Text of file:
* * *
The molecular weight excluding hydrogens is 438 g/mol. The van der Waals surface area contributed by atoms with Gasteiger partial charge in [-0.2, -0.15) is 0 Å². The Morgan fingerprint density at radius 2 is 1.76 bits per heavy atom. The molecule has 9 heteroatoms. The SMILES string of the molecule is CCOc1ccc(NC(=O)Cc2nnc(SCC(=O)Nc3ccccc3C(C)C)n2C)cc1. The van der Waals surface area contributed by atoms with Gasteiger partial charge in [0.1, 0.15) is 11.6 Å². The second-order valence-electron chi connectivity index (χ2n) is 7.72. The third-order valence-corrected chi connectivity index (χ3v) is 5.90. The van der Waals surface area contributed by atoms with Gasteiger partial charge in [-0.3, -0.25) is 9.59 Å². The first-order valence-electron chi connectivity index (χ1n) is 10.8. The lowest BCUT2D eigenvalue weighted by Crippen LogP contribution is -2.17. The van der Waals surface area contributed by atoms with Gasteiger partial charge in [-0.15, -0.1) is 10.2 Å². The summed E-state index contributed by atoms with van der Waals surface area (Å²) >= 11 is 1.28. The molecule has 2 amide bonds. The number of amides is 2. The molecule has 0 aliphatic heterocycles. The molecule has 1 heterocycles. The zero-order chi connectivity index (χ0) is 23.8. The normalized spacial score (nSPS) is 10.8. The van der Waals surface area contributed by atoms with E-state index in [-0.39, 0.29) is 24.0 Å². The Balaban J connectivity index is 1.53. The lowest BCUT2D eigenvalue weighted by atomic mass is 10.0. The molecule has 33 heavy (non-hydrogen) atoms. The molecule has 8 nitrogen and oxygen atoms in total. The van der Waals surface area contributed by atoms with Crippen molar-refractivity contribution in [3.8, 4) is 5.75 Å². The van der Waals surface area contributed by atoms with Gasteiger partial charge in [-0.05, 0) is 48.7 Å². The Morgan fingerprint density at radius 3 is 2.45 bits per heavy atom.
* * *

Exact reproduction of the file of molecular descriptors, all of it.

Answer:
The molecular weight excluding hydrogens is 438 g/mol. The van der Waals surface area contributed by atoms with Gasteiger partial charge in [-0.2, -0.15) is 0 Å². The Morgan fingerprint density at radius 2 is 1.76 bits per heavy atom. The molecule has 9 heteroatoms. The SMILES string of the molecule is CCOc1ccc(NC(=O)Cc2nnc(SCC(=O)Nc3ccccc3C(C)C)n2C)cc1. The van der Waals surface area contributed by atoms with Gasteiger partial charge in [0.1, 0.15) is 11.6 Å². The second-order valence-electron chi connectivity index (χ2n) is 7.72. The third-order valence-corrected chi connectivity index (χ3v) is 5.90. The van der Waals surface area contributed by atoms with Gasteiger partial charge in [-0.3, -0.25) is 9.59 Å². The first-order valence-electron chi connectivity index (χ1n) is 10.8. The lowest BCUT2D eigenvalue weighted by Crippen LogP contribution is -2.17. The van der Waals surface area contributed by atoms with Gasteiger partial charge in [-0.15, -0.1) is 10.2 Å². The summed E-state index contributed by atoms with van der Waals surface area (Å²) >= 11 is 1.28. The molecule has 2 amide bonds. The number of amides is 2. The molecule has 0 aliphatic heterocycles. The molecule has 1 heterocycles. The zero-order chi connectivity index (χ0) is 23.8. The normalized spacial score (nSPS) is 10.8. The van der Waals surface area contributed by atoms with E-state index in [-0.39, 0.29) is 24.0 Å². The Balaban J connectivity index is 1.53. The lowest BCUT2D eigenvalue weighted by atomic mass is 10.0. The molecule has 33 heavy (non-hydrogen) atoms. The molecule has 8 nitrogen and oxygen atoms in total. The van der Waals surface area contributed by atoms with Crippen molar-refractivity contribution in [3.8, 4) is 5.75 Å². The van der Waals surface area contributed by atoms with Gasteiger partial charge in [-0.05, 0) is 48.7 Å². The Morgan fingerprint density at radius 3 is 2.45 bits per heavy atom.